Post by iconPost by lucarc | 2020-11-18 | 23:35:21

Hi everyone,

I'm pretty new to this forum, so the topic I'm gonna talk about may already have come up here, and I'm sorry if that's the case. It hasn't since the beginning of the race though, if I'm not mistaken.

Tonight, for the 22:30 CET update of the gribs, the update of the gribs has been stuck up to 135 hours. Below that limit, zezo is proceeding with the previous gribs from 16:30 CET.

This is not the first time this happens, and I've seen no one discussing about that until now. I ask the question now though because with the approach of St Helen, the shortest route evolves a lot with every update, and I like to see its evolution in the next 250 hours.

I guess this issue happens to everyone ? Is there a reason to it ?

If you don't see what my problem is, here is a screenshot of the current update of the gribs, 2 hours after the refresh :

Thanks for taking care of zezo btw, this is so helpful, congrats.

commenticon 8 Comments
Post by iconPost by JohnT | 2020-11-18 | 23:48:07
The problem is almost always a delay in NOAA releasing the updated files.
See this thread for an example from last week...
Post by iconPost by karriv | 2020-11-19 | 09:59:30
I wouldn't be extremely worried about missing an update (especially the 10:30 or 22:30 updates) for winds beyond 100 hours. Those are anyways quite inaccurate in areas where winds are volatile, and then in the areas where winds are stable, they don't change.
Post by iconPost by zezo | 2020-11-19 | 11:12:09
It seems that the NOAA stopped spooling the gribs after 144h for the 18z last night.
Post by iconPost by milonga2 | 2020-11-19 | 22:22:34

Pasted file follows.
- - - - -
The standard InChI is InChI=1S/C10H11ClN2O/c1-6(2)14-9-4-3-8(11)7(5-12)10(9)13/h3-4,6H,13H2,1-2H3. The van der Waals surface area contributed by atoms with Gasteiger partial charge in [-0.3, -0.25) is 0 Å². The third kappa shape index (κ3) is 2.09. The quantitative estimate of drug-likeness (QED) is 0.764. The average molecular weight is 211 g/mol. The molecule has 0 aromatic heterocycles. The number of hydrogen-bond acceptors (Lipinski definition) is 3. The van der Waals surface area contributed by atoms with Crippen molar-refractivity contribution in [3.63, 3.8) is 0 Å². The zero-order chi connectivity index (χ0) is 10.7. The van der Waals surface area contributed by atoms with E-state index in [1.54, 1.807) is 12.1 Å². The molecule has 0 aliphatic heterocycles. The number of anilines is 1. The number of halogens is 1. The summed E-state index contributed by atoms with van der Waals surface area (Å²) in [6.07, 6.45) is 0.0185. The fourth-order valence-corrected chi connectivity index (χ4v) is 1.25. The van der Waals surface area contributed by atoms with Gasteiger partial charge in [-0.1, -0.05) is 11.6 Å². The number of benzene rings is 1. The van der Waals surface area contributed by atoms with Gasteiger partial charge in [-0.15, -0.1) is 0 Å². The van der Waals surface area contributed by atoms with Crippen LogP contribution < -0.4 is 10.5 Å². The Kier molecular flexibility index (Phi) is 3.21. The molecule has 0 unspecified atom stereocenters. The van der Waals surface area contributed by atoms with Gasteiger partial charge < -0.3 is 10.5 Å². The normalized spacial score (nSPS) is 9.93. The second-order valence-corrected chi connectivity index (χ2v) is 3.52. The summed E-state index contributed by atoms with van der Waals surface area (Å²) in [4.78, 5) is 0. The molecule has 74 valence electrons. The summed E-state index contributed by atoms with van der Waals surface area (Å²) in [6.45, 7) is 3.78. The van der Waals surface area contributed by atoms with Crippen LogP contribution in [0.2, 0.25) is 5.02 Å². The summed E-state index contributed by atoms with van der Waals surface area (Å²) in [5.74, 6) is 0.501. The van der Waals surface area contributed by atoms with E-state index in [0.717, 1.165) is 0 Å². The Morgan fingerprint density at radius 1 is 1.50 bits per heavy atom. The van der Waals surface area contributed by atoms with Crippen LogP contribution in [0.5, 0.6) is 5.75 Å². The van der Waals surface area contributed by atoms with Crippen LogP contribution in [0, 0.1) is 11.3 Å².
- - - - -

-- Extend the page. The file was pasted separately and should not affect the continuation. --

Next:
Hi, it's now 23:20 and I still can't see the 18z grib. It should be uploaded at 22:46, am I right ? Am I missing something or should I just wait ? Thanks.
Post by iconPost by zezo | 2020-11-19 | 22:42:32
The entire 18z (384 hours) is available around 00:15 (CET). By 23:30 it's usually only the first 220 hours.
Post by iconPost by milonga2 | 2020-11-20 | 06:59:30
OK, now I understand, I thought each run came at once. Not good news for my sleep though... :o)
Post by iconPost by zezo | 2020-11-20 | 08:05:58
You don't always need the entire forecast. Rigt now 168 to 184 hours are enough to reach the ice limit and check your strategy.

Along the ice limit there is no much choice most of the time, so you usually only need a day or two of forecast. Sometimes there is the possibility of a split in the route and then you have to look further and follow the systems for days to make a choice in the end.

Then comes Cape Horn and the route back North. Which usually offers a lot of choices. Which side of the Falklands, how close to the coast, where is your tacking point in the North Atlantic. And you start waiting for the full data set.
Post by iconPost by milonga2 | 2020-11-20 | 22:18:29
Thanks, nice overview for the different parts of the race. Much appreciated!
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